The Beginning of a Crisis
If you’ve ever read any magazine covers, you know that it’s a big deal to get your body back after having babies. Celebrities seem to do it effortlessly, but it takes most of us peasants a lot longer than 6 weeks.
No one ever talks about the permanent changes that happen after having a baby, and I don’t mean the physical ones. In a way, it’s easier to talk about the physical changes because they are easy to see.
I never knew how much my identity would change after I brought my first baby home. Of course the first few months were spent recovering physically and getting used to taking care of a tiny person. Then, the dust settled, and I realized I didn’t feel the same as I had before.
The tiny person I’d brought home really disrupted my life. He woke me up during the night, demanded food every few hours, and made sure it took twice as long to get ready to go anywhere. I knew those things were normal, and I did all right figuring them out. Still, there was always a nagging feeling the back of my mind that I’d never be free again.
Who Am I?
Over the next few years (and a few children later), I realized that I’d been going through a little identity crisis. I worried a lot about how I’d changed, and it kept me up at night sometimes. I wondered:
- Did I destroy my own identity by becoming a mom? What remained of the person I’d been before?
- How can I get by without any external judge of my value? As a student for many years, I’d always gotten grades to tell me how I was doing. Who’s going to tell me how I’m doing now?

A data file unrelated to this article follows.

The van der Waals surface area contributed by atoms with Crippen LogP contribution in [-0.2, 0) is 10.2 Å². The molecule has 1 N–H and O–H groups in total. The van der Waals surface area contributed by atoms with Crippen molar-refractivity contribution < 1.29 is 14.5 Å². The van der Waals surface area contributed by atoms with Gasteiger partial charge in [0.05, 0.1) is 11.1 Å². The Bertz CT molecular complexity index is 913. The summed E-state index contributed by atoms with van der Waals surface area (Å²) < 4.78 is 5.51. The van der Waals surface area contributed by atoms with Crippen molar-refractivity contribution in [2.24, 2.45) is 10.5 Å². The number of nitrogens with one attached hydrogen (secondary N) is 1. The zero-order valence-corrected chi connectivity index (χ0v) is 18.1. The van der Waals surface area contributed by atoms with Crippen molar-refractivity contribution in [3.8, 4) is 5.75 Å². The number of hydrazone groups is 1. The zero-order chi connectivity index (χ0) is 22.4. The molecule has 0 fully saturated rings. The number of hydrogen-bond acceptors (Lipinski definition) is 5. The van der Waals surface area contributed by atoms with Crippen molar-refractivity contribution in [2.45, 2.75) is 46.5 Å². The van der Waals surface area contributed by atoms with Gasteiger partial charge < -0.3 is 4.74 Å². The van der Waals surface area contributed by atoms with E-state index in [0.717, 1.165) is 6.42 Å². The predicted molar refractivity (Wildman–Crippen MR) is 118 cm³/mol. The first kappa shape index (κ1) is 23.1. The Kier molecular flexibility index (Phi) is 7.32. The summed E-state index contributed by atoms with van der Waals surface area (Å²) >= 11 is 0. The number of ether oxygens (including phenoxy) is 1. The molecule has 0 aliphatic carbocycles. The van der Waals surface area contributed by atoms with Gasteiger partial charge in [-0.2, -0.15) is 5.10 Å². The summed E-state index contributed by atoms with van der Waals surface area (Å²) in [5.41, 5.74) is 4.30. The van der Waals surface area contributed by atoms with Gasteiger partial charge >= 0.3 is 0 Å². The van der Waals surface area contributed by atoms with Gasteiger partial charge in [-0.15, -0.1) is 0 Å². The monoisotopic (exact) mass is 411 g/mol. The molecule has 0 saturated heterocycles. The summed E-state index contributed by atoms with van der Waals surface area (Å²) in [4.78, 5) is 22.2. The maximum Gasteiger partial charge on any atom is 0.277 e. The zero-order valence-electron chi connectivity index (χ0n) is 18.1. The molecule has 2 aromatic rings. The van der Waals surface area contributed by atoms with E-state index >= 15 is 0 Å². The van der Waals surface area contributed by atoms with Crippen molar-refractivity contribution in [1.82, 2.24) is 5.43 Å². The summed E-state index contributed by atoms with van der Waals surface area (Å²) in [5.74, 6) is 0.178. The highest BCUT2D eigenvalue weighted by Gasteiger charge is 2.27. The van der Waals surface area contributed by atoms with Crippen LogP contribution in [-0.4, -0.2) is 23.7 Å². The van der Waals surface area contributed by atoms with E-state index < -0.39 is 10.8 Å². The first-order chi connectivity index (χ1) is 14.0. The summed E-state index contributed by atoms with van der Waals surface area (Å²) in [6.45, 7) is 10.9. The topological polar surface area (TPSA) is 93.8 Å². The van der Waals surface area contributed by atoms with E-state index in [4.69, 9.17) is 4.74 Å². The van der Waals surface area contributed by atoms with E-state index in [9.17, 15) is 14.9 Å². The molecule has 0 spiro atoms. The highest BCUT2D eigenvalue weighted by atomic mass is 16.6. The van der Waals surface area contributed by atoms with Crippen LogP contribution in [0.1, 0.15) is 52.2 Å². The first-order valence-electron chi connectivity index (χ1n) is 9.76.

- Is is bad that all my hobbies have to do with homemaking, or should I seek out some new ones that are only for me? If they only benefit me, is that excessive or selfish?
The New Me
Over the next few years, I slowly came to realize the answers to these questions.
- The original “Sacha” is still there. Being a mom just added another layer. Though that role takes up a lot of my time, there’s no need to fear that it will consume me.
- My value has always been the same, whether or not someone tells me how I’m doing day-to-day. I’ve learned that I shouldn’t rely on others’ gratitude to measure how well I’m doing as a mom. If I wait to hear enough “thank you’s”, I’ll spend a lot of time feeling worthless.
- Having hobbies that also benefit my family is awesome. Almost everything I do comes back to my family in some way, and that’s a good thing. I do think it’s important to have at least one hobby that has nothing to do with the kids, so I started going to a weekly yoga class.
It’s because of being a mom that I’ve found myself. The hardest part is remembering that my identity as “Sacha” hasn’t been lost at all, just repurposed into something more. That’s something I can not only appreciate, but embrace.